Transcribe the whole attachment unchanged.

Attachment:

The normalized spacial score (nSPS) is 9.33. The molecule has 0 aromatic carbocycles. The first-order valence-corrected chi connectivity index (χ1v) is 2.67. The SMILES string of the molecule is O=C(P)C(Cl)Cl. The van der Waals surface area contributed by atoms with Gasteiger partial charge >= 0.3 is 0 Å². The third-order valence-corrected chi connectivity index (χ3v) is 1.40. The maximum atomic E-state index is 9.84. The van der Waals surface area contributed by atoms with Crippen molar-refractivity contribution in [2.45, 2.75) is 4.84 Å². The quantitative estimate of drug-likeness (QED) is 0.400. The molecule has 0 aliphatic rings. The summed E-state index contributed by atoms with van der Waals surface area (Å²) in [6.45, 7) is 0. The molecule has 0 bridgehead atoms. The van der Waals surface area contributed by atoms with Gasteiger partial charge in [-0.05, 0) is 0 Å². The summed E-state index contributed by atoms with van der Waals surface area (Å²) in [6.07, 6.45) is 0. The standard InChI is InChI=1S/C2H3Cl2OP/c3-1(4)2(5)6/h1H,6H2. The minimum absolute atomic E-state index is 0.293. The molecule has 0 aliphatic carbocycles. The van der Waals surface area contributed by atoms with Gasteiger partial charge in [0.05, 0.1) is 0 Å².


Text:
The normalized spacial score (nSPS) is 9.33. The molecule has 0 aromatic carbocycles. The first-order valence-corrected chi connectivity index (χ1v) is 2.67. The SMILES string of the molecule is O=C(P)C(Cl)Cl. The van der Waals surface area contributed by atoms with Gasteiger partial charge >= 0.3 is 0 Å². The third-order valence-corrected chi connectivity index (χ3v) is 1.40. The maximum atomic E-state index is 9.84. The van der Waals surface area contributed by atoms with Crippen molar-refractivity contribution in [2.45, 2.75) is 4.84 Å². The quantitative estimate of drug-likeness (QED) is 0.400. The molecule has 0 aliphatic rings. The summed E-state index contributed by atoms with van der Waals surface area (Å²) in [6.45, 7) is 0. The molecule has 0 bridgehead atoms. The van der Waals surface area contributed by atoms with Gasteiger partial charge in [-0.05, 0) is 0 Å². The summed E-state index contributed by atoms with van der Waals surface area (Å²) in [6.07, 6.45) is 0. The standard InChI is InChI=1S/C2H3Cl2OP/c3-1(4)2(5)6/h1H,6H2. The minimum absolute atomic E-state index is 0.293. The molecule has 0 aliphatic carbocycles. The van der Waals surface area contributed by atoms with Gasteiger partial charge in [0.05, 0.1) is 0 Å².